The second giant is WeChat Pay. Its strategy is using offline payments combining with online payments to seize the mobile payment market. WeChat Pay invented its own special technology to secure account safety: Users only need to tether a bank card with the WeChat app to complete the certification. Once the keywords are entered into the phone, the payment is done. Besides, WeChat Pay also uses QR code technology to provide scan payment meaning users can pay just through scanning the QR Code using their own mobile phone. Moreover, there are other kinds of payment channels including the WeChat public number and WeChat App to make users more convenient to pay. People can also enjoy services like WeChat red envelope, voucher, e-coupon etc.

At the same time, the e-pay industry in Europe seems stagnated. Traditional e-pay dominates the whole market. When people in Europe are doing e-transactions like shopping online, they still need to pay through complicated and tedious steps. Users cannot scan QR codes to complete the payment, which has become part of Chinese people’s daily life. In Europe, people cannot go out without bringing either bank debit and/or credit card or cash, let alone borrowing money, managing money, purchasing movie tickets and even choosing seating, all through one single App. In this respect, the e-pay market in Europe has a huge opportunity for improvement.

In 2015, the European Parliament passed the second Payment Services Directive (EU) 2015/2366 (“PSD II”) which aims at completing the payment system of Europe and providing better experience and protection for consumers. A leading research analyst firm in this industry, Juniper Research has defined that PSD II will be the next beacon in the field of Fintech. This Directive is bound to be revolutionary for the future of payment systems for consumers and change financial business models in Europe.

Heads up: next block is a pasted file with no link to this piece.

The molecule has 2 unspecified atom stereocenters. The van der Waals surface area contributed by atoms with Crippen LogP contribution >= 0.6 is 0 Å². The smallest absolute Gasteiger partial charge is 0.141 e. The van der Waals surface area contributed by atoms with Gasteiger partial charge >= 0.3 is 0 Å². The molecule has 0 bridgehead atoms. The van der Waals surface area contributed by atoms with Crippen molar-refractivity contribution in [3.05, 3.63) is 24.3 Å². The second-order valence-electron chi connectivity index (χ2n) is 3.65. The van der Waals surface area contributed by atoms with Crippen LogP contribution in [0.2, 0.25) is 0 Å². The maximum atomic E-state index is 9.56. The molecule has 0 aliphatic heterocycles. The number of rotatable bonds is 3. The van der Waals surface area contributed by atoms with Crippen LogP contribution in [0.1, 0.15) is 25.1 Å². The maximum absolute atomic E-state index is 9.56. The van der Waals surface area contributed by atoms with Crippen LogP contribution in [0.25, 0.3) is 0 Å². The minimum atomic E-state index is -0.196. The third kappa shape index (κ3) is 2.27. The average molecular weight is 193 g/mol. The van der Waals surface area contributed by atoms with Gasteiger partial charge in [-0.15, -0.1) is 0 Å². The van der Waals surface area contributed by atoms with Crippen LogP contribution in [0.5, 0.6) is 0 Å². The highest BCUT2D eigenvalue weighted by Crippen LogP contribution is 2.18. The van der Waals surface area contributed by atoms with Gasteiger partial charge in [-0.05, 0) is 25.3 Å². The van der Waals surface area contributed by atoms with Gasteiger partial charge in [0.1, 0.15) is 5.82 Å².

Furthermore in the Netherlands, there is a payment platform called Adyen which plans to list on the Euronext stock market listing in June 2018. This platform was founded in 2006 and surpassed €100 billion in processed volume in 2017. It has the similar system as Alipay to some extent where it enables merchants to accept payments in a single system, enables revenue growth online, on mobile devices and at the point of sale.[1] Also Adyen has expanded its partnership with Alipay in 2017 in order to make global retailers more easily accept non-cash payments from Chinese customers in stores.[2]

Facing this context of economic transformation and technology revolution, Europe could learn from the evolution China has gone through in e-payment and will continue to refine in the near future.

By Hanren Xiao

Hanren Xiao is an associate with the Wintertaling China Desk.

 

[1] see the official website of Adyen <https://www.adyen.com/about>

[2] more details see the link <https://www.mobilepaymentstoday.com/news/adyen-expands-partnership-with-alipay-for-mobile-payments/>